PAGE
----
Where it is increasing noticeable though, its in the results (AKA graphics) and this is for a couple of different reasons.  First, when you are dealing with a 3D game, there is a great deal more computation going on behind the scenes than in a 2D title.  You have a 3D renderer, materials system, lighting system, physics system etc.  All of these things are complex and will come with defaults to make a developers life easier.  Thing is, every single time people go with the defaults, it’s a finger print left by the game engine on a game.  You will often see comments like “Unity games are ugly”, where in reality the end user is picking up on the default renderer, lighting, etc.  The other tell tale sign of a game engine is using assets from it’s collective asset store.  An asset store is a potential boon to developers, especially ones with limited resources.  On the other hand, hearing the same jingling, seeing the same model or texture, etc... will rapidly lead users to find the games feeling very “same-y”.  You would be amazed what our subconscious mind picks up, there is a reason we have Deja vu so often, and no... nothing was changed in the Matrix.

Another reason why end users might wish to be aware of what game engines a game was written in comes down to hardware.  Some engines simply run poorly on some hardware or have higher system requirements, etc.  For example, all CryEngine powered games could be customized and tweaked using the same process and could be expected to run similarly.  This is a very valid reason for consumers to be aware of what engine a game was written in.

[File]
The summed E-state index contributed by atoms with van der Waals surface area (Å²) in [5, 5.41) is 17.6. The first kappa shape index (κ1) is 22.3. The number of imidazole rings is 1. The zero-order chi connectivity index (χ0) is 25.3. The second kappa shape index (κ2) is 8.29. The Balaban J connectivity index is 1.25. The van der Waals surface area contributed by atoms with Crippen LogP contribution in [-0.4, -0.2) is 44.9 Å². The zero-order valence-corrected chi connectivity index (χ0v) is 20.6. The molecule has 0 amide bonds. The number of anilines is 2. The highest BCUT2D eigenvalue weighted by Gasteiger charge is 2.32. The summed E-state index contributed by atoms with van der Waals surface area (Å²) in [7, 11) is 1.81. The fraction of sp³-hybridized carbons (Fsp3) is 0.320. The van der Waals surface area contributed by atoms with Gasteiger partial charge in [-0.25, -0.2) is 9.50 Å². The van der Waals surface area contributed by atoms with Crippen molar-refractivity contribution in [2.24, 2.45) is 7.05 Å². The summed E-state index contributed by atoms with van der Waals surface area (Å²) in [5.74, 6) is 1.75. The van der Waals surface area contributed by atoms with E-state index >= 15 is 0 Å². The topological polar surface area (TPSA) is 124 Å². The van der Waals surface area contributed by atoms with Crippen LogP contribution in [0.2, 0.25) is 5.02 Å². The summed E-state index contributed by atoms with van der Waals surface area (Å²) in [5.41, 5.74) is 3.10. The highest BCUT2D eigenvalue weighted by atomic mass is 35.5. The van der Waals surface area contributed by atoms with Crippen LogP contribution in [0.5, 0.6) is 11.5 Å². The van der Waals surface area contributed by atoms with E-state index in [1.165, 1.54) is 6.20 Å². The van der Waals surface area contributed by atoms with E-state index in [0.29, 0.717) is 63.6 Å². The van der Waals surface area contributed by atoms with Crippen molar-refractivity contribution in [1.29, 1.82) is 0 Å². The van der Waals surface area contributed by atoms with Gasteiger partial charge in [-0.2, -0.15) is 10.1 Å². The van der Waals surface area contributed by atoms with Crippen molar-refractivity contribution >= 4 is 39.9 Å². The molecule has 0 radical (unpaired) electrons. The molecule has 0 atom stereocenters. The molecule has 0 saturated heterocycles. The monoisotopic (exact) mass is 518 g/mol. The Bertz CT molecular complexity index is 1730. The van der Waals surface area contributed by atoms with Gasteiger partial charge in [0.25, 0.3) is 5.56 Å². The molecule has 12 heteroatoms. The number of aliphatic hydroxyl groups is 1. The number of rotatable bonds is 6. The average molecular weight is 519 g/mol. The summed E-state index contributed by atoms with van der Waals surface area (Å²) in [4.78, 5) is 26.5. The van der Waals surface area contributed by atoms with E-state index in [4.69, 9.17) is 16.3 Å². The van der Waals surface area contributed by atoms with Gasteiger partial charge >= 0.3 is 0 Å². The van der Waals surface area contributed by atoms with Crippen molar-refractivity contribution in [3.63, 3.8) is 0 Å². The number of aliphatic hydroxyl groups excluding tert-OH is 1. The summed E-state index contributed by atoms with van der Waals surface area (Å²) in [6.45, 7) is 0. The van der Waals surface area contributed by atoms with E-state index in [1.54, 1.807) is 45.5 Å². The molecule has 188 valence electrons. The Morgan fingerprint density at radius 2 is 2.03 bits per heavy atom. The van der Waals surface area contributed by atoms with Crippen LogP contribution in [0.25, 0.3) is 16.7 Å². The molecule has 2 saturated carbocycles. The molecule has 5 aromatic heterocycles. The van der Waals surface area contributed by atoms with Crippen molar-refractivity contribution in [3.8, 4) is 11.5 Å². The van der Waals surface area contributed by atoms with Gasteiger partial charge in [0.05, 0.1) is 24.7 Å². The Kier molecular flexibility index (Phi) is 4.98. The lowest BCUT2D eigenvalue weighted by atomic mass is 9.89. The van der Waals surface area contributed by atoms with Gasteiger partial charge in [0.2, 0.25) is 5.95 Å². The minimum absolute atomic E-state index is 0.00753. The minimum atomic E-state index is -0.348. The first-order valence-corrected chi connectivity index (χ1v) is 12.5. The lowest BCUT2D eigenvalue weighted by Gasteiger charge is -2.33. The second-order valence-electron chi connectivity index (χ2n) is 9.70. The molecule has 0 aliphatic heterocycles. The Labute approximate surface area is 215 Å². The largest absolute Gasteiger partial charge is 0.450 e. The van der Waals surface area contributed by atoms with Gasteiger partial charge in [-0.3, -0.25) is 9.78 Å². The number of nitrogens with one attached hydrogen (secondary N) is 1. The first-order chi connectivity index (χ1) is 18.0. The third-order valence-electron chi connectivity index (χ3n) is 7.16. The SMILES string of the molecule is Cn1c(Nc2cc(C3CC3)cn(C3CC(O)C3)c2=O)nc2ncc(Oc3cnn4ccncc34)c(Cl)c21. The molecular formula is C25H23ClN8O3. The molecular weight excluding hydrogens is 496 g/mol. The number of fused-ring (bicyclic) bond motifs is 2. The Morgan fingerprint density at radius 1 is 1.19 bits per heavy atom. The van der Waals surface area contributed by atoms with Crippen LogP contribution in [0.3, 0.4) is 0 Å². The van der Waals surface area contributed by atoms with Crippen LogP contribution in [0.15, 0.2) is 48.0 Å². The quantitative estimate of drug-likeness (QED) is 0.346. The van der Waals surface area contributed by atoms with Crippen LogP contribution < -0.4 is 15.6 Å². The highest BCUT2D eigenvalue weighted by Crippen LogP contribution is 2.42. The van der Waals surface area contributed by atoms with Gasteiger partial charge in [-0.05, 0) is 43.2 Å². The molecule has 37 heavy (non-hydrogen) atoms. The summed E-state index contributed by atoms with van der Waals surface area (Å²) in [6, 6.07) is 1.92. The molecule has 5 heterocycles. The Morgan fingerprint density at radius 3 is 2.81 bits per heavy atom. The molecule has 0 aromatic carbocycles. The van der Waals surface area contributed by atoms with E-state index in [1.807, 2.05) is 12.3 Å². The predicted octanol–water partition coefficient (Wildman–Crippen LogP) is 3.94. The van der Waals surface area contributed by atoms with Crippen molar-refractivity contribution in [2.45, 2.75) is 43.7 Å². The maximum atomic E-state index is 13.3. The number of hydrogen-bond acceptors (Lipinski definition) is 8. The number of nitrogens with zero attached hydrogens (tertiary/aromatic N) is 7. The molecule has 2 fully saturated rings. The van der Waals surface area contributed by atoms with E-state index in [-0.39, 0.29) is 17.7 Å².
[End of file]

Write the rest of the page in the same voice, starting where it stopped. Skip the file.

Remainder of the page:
Finally, some readers, even less technically inclined readers may in fact want a peek behind the curtain.  I certainly know I eat this kind of stuff up.

So, should journalists stop talking about what game engine a certain game is made with?  Certainly not.  Don’t focus on it, or condemn because of engine used, but discuss it?  For sure!

At the same time any gamer that’s dismissing games outright due to the engine they are created with are doing themselves and the games in question a massive disservice.  Finally, I don’t think game developers should be overly concerned which game engine they go with, so long as it fits their need.  They should however be very aware that these game engines do put their fingerprints all over their games if they aren’t careful!


17. July 2017

Even with the release of the newly branded Unity 2017 series, the previous 5.6.x branch is still being maintained.  Today Unity released patch 5.6.2p3.  Other than some changes to logos to match new branding, this patch consists entirely of fixes, including:

  • Editor: Updated Unity logos in About Window and Update Window to match new branding.